In the budgeting process, the refusal to abide by the rule of law accounts for this industrial crisis and the stagnation of our national economy, which has failed to deliver concrete dividends to the majority of the population. Yes, the statisticians and the World Bank say our economy is growing in unimaginable proportions; but it is delivering the good things of life only for those in the corridors of power and their cronies. If the Ministry of Finance and the Budget Office of the Federation had done the right thing by following the rule of law as defined in the Fiscal Responsibility Act, we would have averted this crisis. The beginning of the MTEF process would have seen Ministries, Departments and Agencies convene a Medium Term Sector Strategies session which would have representation from not just the Ministry of Education and its parastatals but representatives of the legislative committees in the National Assembly which exercise oversight over the ministry, sectoral labour unions (ASUU should be there in education), organised private sector and civil society organisations. At this retreat, there would have been a review of sectoral high level policy documents, ongoing projects; objectives and goals would have been set for the medium term while prioritisation of projects and expenditure heads to fit into the envelope would have taken place.
Can you imagine ASUU at such a meeting on the determination of educational priorities without raising these issues that led to the strike? Can you imagine ASUU that has been complaining about poor funding of universities acceding to the establishment of new ones with the little vote allotted to education? For the education sector, the issues leading to this crisis would have been an in-house affair resolved at the stage of the MTSS before the approval of the MTEF. When some civil society activists queried the rationale for the abandonment of the MTSS process, we were told by the Budget Office of the Federation that it had been overtaken by the Transformation Agenda of the Jonathan Administration. Pray, what did the Transformation Agenda provide for the ASUU crisis or was it steeped in the same impunity of ignoring a signed agreement?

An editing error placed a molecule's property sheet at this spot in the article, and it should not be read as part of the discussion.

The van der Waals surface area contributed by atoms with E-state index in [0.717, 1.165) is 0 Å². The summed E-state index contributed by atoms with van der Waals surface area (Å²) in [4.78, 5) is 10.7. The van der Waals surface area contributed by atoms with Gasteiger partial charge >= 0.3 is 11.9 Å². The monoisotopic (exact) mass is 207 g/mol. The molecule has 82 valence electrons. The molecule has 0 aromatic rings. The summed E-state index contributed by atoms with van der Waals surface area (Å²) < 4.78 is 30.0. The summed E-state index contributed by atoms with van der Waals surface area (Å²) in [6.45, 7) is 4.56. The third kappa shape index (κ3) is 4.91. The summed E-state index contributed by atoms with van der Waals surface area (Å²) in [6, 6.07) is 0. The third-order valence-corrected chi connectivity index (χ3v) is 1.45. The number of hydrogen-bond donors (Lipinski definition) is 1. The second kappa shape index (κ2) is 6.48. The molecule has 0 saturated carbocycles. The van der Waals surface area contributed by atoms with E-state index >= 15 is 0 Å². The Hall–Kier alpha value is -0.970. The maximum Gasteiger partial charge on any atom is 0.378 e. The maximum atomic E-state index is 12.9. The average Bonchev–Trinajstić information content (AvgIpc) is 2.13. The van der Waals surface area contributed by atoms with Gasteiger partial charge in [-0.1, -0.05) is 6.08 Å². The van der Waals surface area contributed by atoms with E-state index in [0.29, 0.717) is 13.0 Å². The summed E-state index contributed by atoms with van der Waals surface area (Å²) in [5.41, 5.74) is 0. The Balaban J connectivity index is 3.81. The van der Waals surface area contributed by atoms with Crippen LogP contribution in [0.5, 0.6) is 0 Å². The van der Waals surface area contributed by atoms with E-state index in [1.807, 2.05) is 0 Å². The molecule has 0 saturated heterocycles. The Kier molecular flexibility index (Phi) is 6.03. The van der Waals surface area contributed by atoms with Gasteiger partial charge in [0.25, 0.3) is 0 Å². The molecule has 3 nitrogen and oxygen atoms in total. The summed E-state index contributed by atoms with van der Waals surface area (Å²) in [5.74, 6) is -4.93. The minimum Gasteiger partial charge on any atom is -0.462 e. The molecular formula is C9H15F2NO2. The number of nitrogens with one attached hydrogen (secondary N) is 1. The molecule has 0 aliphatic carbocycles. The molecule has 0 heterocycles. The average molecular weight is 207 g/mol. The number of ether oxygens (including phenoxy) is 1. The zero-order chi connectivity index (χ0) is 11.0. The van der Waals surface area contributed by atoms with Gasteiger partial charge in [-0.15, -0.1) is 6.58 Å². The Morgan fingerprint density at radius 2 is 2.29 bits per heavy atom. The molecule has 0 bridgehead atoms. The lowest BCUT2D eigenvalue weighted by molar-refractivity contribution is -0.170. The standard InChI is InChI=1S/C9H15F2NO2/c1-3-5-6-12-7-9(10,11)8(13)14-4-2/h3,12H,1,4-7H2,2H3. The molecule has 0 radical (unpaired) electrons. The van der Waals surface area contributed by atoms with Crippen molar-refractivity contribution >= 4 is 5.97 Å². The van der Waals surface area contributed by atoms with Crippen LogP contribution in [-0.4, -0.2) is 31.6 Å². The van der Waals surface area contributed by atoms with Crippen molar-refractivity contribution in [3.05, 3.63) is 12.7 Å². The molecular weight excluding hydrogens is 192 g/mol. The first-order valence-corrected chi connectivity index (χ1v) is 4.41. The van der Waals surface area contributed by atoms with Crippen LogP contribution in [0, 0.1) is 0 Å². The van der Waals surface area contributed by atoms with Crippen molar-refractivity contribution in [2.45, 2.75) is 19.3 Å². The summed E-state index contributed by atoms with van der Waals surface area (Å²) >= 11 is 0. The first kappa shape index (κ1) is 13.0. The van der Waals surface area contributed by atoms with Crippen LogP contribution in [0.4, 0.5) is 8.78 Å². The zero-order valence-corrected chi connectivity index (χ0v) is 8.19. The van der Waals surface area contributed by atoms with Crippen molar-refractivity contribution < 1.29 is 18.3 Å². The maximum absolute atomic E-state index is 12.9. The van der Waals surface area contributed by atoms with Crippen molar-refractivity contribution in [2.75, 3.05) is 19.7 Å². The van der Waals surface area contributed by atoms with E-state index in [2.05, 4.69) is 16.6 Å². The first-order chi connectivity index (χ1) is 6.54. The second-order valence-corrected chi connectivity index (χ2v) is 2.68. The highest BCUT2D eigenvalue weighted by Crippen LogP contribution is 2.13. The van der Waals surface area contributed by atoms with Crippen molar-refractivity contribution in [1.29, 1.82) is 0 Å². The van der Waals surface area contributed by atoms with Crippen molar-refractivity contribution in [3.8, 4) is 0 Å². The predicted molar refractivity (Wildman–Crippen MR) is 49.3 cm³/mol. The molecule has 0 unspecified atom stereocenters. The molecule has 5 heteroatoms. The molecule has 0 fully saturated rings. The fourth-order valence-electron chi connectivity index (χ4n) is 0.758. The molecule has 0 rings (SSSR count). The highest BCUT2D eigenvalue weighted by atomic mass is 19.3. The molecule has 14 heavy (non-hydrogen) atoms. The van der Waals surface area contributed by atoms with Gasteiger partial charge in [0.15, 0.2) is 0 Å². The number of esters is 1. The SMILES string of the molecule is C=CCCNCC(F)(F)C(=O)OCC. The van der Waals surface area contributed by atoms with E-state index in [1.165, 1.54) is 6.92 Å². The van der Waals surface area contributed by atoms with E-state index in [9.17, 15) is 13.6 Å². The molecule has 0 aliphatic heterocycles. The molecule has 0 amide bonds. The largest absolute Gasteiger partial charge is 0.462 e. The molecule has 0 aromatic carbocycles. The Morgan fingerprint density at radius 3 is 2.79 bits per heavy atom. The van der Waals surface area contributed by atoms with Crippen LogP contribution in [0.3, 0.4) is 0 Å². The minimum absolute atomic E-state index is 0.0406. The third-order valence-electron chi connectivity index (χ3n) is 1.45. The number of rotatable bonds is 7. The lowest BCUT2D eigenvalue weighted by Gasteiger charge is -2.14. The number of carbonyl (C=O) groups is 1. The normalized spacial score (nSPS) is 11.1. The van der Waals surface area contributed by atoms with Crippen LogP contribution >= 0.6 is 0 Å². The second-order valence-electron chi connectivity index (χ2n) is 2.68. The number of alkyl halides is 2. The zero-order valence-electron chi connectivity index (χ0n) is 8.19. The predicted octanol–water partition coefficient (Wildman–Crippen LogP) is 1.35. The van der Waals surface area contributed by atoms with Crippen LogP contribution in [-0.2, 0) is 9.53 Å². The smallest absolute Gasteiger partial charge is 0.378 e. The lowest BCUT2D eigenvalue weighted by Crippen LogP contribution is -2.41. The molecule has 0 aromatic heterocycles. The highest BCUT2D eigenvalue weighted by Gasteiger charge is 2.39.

Therefore, the choice is clear on what the executive should do to avoid similar crisis in the future. Let the people have a say in their budget; let them determine their priorities as stated by the Fiscal Responsibility Act. Participation and consultation are fundamental issues. The days are gone when some “wise men and women” lock themselves up in a room pretending they know it all and that they can solve the problems of the country. Those days are gone and gone for good. If those days could deliver anything meaningful, why has the Federal Government failed to improve the living conditions of majority of Nigerians? If the Ministry of Finance had done the right thing by consulting with the National Assembly as indicated by the FRA at the stage of preparing the MTEF, why are we still having this unnecessary benchmark war?
Let no one spend a kobo of public money in the name of responding to the ASUU crisis without getting legislative approval. The year has virtually ended. The executive and legislature should put their houses in order and approve within the confines of the law, the necessary demands of ASUU. For the government, if it continues repeating the same mistakes, it will get the same poor results.